Image: Spacewalkers
Astronauts Piers Sellers and Mike Fossum (in a feet-first view) work inside the shuttle Discovery's payload bay during Wednesday's spacewalk.
updated 7/12/2006 5:51:30 PM ET 2006-07-12T21:51:30

Two spacewalkers sheepishly lost a spatula in orbit Wednesday. But NASA engineers didn’t mind much, because the two accomplished their main task of testing a method to apply emergency patches to a shuttle heat shield — and then some.

Discovery spacewalkers Piers Sellers and Michael Fossum improved on the method of applying a special mixture to repair the reinforced carbon leading edges of a space shuttle, using mock-ups in a suitcase in Discovery’s payload bay.

A crack allowed fiery gases to penetrate the space shuttle Columbia’s reinforced carbon wing during re-entry to Earth’s atmosphere in 2003, destroying that shuttle and killing its seven astronauts.

The same peanut butter-like repair goo was used a year ago in a first test of the system, with mixed results. That test produced many bubbles that could allow killer heat to penetrate on re-entry. This time, initial results showed that some bubbles formed, but they didn’t join to become big, dangerous ones, said lead spacewalk officer Tomas Gonzalez-Torres.

The key difference? Pancakes, Gonzalez-Torres said.

Fossum and Sellers used a technique similar to flipping pancakes. They spread a thin layer of the mixture, then kept flipping it, Gonzalez-Torres.

Bubbling goo
At first, astronauts said the bubbles kept forming, but they were able to keep them to a minimum.

“It’s bubbling,” Sellers said at one point. “It’s growing. It’s scary-looking.”

The goo was messy, spattering the spacewalkers to the extent that Sellers told Fossum: “Mike, you look like a panda. You’ve got a few little spots.”

There was only one thing missing from the spacewalk: Sellers’ spatula.

It flew overboard, off the right side of the shuttle’s payload bay.

“No sign of the spatula. I think it’s gone, gone, gone,” Sellers said of the kitchen appliance, 14 inches long and 2 inches wide (36 by 5 centimeters).

When Sellers was nearing the finish of his extended seven-hour, 11-minute spacewalk, mission control teased him by making him count his spatulas. He still had five left, from a total of six.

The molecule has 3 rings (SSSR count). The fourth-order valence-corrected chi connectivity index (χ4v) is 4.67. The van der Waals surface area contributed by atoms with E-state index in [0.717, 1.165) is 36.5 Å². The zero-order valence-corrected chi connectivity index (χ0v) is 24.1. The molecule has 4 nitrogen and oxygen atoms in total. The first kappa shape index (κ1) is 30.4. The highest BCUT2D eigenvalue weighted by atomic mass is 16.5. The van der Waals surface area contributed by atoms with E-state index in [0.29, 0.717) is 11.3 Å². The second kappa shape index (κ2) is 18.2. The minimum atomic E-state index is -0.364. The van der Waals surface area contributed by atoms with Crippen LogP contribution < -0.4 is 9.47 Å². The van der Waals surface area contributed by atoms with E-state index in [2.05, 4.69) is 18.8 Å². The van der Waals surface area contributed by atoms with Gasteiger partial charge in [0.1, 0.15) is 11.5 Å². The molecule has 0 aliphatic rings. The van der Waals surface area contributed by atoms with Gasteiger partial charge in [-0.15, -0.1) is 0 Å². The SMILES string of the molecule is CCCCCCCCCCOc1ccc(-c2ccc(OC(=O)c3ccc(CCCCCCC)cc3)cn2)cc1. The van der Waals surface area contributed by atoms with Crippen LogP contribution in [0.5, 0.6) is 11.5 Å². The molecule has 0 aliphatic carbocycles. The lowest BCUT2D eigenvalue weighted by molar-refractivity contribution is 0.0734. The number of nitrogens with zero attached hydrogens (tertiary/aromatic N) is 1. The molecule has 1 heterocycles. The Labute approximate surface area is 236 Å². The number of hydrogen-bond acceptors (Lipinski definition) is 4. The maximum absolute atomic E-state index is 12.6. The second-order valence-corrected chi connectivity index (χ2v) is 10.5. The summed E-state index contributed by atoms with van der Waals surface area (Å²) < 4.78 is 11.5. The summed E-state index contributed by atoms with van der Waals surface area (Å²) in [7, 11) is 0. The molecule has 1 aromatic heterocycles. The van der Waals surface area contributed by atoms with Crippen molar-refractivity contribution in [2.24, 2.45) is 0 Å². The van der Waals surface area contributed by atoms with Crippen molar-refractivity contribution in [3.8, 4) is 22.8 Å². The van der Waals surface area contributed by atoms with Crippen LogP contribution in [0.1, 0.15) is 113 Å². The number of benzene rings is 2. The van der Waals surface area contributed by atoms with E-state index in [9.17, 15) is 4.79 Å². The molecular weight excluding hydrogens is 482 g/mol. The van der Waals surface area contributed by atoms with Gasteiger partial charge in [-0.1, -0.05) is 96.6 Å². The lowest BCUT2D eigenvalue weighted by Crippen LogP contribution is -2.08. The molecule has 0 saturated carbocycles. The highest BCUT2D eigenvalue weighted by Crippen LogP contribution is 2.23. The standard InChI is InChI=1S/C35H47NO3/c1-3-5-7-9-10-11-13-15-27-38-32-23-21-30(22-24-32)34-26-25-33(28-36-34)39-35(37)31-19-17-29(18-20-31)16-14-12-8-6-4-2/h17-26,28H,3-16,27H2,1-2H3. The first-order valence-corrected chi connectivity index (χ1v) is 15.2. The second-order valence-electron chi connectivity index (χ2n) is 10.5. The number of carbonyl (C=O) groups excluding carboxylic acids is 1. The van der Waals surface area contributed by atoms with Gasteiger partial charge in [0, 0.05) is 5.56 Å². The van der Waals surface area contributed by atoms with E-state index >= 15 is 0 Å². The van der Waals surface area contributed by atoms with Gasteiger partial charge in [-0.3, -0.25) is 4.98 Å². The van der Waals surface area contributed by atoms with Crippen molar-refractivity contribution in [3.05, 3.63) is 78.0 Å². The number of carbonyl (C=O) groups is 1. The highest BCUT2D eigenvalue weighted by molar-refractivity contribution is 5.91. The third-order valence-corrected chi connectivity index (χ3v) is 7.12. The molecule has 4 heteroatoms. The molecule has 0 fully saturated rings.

“Rub it in, rub it in,” Sellers said.

It is rare for spacewalkers to lose such a tool, but “it is no hazard to us,” Gonzalez-Torres said. Nonetheless, military monitors of space debris were notified of the new hazard to track.

Spacewalkers earn praise
Gonzalez-Torres praised the duo for using the goo to repair five of eight mock test sites. The other three were there in case they had extra time to work, but they were sent to their next task.

The crew then took pictures of their repair work, as well as other parts of the shuttle and even each other, with a test infrared camera that detects heat. The idea was to see whether the camera, which can detect cracks about half an inch (1 centimeter) wide, is a useful inspection tool. Officials said they should have results Thursday.

Because they did so well, Fossum and Sellers earned bonus work and time in space. In an unscheduled “work-ahead,” they installed a handle on an ammonia tank to make it easier to move.

During the flight's three spacewalks, Sellers and Fossum logged 21½ hours outside, with Sellers moving up to fourth on the all-time NASA spacewalking list.

By the end of his journey outdoors, Sellers had had enough, saying it was “time for dinner and a shower.”

The entire crew of Discovery will get a day off Thursday before starting to wind up the mission, undocking from the international space station on Saturday and planning to return to Earth on Monday.

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